Nicotine Addiction

Researchers unanimously agree that smoking wreaks have on the body. Heart disease, cancer, respiratory disease and death are all side effects of smoking cigarettes.

Nicotine

Nicotine is an extremely addictive chemical that’s present in tobacco. It is a toxic stimulant that causes a surge in feel-good neurotransmitters in the brain. According to experts at the University of San Francisco Medical Center, nicotine is as addictive as heroin or cocaine. For this reason, quitting is a difficult task for many. Nicotine is named after the tobacco plant Nicotiana tabacum.

Quit smoking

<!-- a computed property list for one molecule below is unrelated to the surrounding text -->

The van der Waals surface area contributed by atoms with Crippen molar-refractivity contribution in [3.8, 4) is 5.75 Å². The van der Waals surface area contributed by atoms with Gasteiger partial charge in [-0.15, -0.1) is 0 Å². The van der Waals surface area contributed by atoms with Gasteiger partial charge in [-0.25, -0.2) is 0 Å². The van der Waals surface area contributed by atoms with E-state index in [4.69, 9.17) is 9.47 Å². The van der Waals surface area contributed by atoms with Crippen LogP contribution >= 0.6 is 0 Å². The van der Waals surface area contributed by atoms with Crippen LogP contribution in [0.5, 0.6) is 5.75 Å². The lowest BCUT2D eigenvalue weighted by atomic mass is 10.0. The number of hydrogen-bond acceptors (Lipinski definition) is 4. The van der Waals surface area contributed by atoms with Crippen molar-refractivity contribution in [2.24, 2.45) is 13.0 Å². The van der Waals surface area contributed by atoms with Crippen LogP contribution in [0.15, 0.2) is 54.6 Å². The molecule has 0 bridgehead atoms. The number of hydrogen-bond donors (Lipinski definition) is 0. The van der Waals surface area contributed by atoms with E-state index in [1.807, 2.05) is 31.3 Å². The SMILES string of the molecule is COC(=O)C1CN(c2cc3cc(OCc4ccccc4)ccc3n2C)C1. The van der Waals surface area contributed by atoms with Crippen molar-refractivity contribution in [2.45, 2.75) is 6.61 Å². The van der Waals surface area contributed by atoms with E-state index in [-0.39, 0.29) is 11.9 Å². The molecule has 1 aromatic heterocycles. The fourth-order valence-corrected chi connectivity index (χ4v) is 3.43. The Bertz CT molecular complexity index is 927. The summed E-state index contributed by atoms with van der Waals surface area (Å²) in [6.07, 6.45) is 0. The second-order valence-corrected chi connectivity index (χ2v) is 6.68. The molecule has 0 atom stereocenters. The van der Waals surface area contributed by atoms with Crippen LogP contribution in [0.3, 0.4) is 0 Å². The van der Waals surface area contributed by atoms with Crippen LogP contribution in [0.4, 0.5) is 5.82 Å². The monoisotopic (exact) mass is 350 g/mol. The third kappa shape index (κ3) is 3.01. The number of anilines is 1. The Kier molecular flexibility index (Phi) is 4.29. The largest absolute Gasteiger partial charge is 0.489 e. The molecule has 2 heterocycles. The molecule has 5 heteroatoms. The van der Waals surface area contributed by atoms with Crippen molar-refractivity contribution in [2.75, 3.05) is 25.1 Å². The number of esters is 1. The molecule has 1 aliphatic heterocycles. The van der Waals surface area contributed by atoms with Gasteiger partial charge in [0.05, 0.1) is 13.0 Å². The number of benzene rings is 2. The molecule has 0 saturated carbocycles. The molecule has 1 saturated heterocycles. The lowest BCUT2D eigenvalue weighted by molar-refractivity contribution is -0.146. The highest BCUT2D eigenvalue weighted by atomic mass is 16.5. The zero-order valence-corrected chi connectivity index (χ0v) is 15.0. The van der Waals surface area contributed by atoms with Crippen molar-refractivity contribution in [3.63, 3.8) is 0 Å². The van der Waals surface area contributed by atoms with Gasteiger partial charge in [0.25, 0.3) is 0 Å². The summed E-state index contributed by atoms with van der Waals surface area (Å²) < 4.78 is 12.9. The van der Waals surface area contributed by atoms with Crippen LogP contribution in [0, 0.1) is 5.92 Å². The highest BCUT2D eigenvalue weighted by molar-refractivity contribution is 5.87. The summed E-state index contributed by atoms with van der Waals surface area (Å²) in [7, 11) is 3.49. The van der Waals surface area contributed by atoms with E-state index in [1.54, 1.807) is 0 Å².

The alternating cycle of addiction and withdrawal can be overpowering. Even so, the U.S. Centers for Disease Control and Prevention reports that approximately 68 percent of the nation’s adult smokers say they want to fully quit the habit. Common symptoms associated with nicotine withdrawal include increased appetite, stress, anxiety and irritability. These feelings are thought to be particularly intense during the first week of quitting. Given these extreme reactions, experts do not advise quitting cold turkey. Instead, nicotine replacement therapy is recommended to help ease cravings. According to the American Cancer Society (ACS), seeking counseling can help. Support groups like Nicotine Anonymous assist people with setting long-term goals for quitting. Every state in the U.S. also has a free telephone counseling program made up of trained counselors available to help people who are trying to quit. According to the ACS, smokers who use telephone counseling are twice as likely to quit smoking. In some cases, medication can help with quitting. This may include nicotine replacement therapy that comes in the form of patches, gum or lozenges. Drugs like Bupropion and Varenicline do not contain nicotine, but do help reduce cravings and other withdrawal symptoms. Smokers are also advised to change up their everyday routines. This will help wear down the psychological dependence associated with smoking. For instance, people who usually smoke after dinner might find mealtimes to be a trigger.